Thursday, March 22, 2012

Three Essential Questions for Your PR Firm


How to Get Useful Answers before Signing on the Dotted Line

During the course of my career, I’ve been involved in many public relations (PR) agency searches.  I’ve counseled clients on hiring PR agencies and have run searches.  I’ve also organized and led agency presentations when I was an executive with three large PR firms. 

Here are three questions that are essential to an effective search, but that don’t get asked often enough, in my experience.  Plus, some tips on how to get useful answers.

Are these the people who will be on my account team? If not, why not?  A good agency relationship is like a marriage: trust and chemistry are important.

Therefore, before finalizing your decision, you want to make sure to meet the main team members – the people you will be working with daily, who will be on the phone with media and analysts, and who will be writing and thinking for your business or brand.  These are the people with whom you’ll be in the trenches.  You have to feel confident in them. 

You also want to understand the roles that each person will play, and what percentage of the total account time each will spend on your business.  One criticism of PR firms is that they tend to push too much work down to junior, less-experienced people. Although a lot of PR has become automated – through email, social media and PR list-building/mass-mailing services,* good PR still ultimately comes down to people, their judgment, and their empathy for others.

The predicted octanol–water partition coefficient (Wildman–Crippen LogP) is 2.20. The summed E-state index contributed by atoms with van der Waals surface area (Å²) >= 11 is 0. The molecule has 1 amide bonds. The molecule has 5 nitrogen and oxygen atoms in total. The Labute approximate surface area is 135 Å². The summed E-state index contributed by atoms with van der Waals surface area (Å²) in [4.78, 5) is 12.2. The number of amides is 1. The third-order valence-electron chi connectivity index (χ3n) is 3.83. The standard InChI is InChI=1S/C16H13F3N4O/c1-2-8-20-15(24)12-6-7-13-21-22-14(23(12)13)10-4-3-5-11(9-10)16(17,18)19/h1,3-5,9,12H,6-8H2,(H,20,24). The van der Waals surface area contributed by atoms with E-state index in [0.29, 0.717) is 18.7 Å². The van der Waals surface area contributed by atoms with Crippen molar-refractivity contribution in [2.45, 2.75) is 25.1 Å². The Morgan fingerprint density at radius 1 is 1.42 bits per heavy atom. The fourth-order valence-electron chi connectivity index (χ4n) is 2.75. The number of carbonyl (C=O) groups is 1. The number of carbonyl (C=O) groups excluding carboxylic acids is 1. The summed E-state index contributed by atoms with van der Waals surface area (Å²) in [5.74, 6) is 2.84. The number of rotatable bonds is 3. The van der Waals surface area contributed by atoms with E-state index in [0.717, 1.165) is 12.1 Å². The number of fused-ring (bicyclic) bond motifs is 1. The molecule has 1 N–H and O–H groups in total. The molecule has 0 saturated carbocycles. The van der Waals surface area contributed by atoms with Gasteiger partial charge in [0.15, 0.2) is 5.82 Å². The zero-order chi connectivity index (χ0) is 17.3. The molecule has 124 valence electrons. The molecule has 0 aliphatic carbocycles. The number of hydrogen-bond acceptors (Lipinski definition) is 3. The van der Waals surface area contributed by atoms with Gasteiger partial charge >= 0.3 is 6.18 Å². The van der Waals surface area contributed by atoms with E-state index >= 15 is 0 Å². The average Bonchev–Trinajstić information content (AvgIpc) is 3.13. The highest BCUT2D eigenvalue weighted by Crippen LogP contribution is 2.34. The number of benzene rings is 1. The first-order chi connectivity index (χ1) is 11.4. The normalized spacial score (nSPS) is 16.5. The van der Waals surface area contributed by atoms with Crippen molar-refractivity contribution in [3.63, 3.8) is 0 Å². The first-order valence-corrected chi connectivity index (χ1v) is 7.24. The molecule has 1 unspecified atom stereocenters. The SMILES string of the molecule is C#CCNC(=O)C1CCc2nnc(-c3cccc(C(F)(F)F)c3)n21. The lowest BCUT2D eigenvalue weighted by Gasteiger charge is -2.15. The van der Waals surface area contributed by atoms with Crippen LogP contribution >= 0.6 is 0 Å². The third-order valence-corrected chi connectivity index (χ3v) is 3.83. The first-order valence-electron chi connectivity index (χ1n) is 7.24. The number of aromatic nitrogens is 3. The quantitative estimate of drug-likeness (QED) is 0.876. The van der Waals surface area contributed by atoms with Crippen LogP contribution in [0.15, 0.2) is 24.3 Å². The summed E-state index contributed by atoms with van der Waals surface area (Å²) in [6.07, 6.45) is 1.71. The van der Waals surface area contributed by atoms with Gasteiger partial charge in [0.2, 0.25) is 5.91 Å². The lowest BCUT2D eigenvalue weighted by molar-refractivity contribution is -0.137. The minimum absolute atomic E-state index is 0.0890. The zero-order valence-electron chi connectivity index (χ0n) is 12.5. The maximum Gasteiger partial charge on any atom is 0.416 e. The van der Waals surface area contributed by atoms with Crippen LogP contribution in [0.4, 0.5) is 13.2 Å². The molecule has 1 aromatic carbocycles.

How to get useful answers:

Ask to meet the main two or three people who will be on your account team. Conduct a mini-interview with each team member to gauge his communications skills, how he thinks on his feet, and how he approaches people and problems. Will he be a good representative of your brand?

Ask the firm’s principals how they ensure quality control over the work in general and the work of junior people specifically – including how the firm recovers from errors or mistakes. 

For example: On 9/11/2001, an enterprising junior account executive (AE) in a Boston-area PR firm quickly retooled her product pitch to the media to capitalize on the World Trade Center disaster as it was still unfolding. Members of the media were appalled and quickly wrote about the incident. The junior AE and her firm themselves became the story – something most reputable PR firms never want to have happen. A stunning lack of judgment? Poor supervision? Both?  How can you and your firm make sure that something like this doesn’t happen to you and your brand?

Pay attention to how well the firm's principals listen to you. Poor listening skills can lead to missed communication, errors and higher costs. Will run-away talkers be congenitally incapable of keeping your confidence? If they aren’t listening to you, will they listen to the media?

Finally, consider specifying the team in your contract with the firm.  You may be able to give yourself an out should there be significant changes in the team that affect the quality or continuity of your program.

Do your people write well?  During my years in the PR business, the number-one client complaint about PR firms has been poor writing skills. Back when I started my career, journalism-quality writing skills were a requirement for not only getting a job in a PR firm but also advancing within it.  (This is why some of the best writers in PR firms today are often the founders or most senior-level executives – even in large Madison Avenue firms.)